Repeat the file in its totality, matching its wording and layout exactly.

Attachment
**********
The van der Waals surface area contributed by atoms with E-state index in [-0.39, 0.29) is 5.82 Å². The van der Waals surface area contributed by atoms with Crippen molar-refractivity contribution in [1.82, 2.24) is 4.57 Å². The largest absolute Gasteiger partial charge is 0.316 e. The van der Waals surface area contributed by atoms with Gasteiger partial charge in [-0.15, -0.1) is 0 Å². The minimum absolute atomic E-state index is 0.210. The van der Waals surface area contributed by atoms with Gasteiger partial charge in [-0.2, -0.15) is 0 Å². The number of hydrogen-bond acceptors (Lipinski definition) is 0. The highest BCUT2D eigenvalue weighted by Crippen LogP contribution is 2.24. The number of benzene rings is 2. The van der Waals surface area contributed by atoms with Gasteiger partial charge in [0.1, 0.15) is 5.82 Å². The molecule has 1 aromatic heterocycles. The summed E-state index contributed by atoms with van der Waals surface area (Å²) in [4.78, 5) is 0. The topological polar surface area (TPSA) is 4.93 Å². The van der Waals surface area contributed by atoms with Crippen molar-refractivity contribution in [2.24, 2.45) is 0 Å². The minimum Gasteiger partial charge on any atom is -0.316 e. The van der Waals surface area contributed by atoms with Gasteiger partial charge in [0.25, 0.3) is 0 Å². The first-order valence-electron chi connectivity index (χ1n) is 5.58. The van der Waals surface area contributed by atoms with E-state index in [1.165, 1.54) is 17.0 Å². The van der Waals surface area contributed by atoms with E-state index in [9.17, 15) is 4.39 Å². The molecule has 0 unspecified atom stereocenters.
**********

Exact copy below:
The van der Waals surface area contributed by atoms with E-state index in [-0.39, 0.29) is 5.82 Å². The van der Waals surface area contributed by atoms with Crippen molar-refractivity contribution in [1.82, 2.24) is 4.57 Å². The largest absolute Gasteiger partial charge is 0.316 e. The van der Waals surface area contributed by atoms with Gasteiger partial charge in [-0.15, -0.1) is 0 Å². The minimum absolute atomic E-state index is 0.210. The van der Waals surface area contributed by atoms with Gasteiger partial charge in [-0.2, -0.15) is 0 Å². The number of hydrogen-bond acceptors (Lipinski definition) is 0. The highest BCUT2D eigenvalue weighted by Crippen LogP contribution is 2.24. The number of benzene rings is 2. The van der Waals surface area contributed by atoms with Gasteiger partial charge in [0.1, 0.15) is 5.82 Å². The molecule has 1 aromatic heterocycles. The summed E-state index contributed by atoms with van der Waals surface area (Å²) in [4.78, 5) is 0. The topological polar surface area (TPSA) is 4.93 Å². The van der Waals surface area contributed by atoms with Crippen molar-refractivity contribution in [2.24, 2.45) is 0 Å². The minimum Gasteiger partial charge on any atom is -0.316 e. The van der Waals surface area contributed by atoms with Gasteiger partial charge in [0.25, 0.3) is 0 Å². The first-order valence-electron chi connectivity index (χ1n) is 5.58. The van der Waals surface area contributed by atoms with E-state index in [1.165, 1.54) is 17.0 Å². The van der Waals surface area contributed by atoms with E-state index in [9.17, 15) is 4.39 Å². The molecule has 0 unspecified atom stereocenters.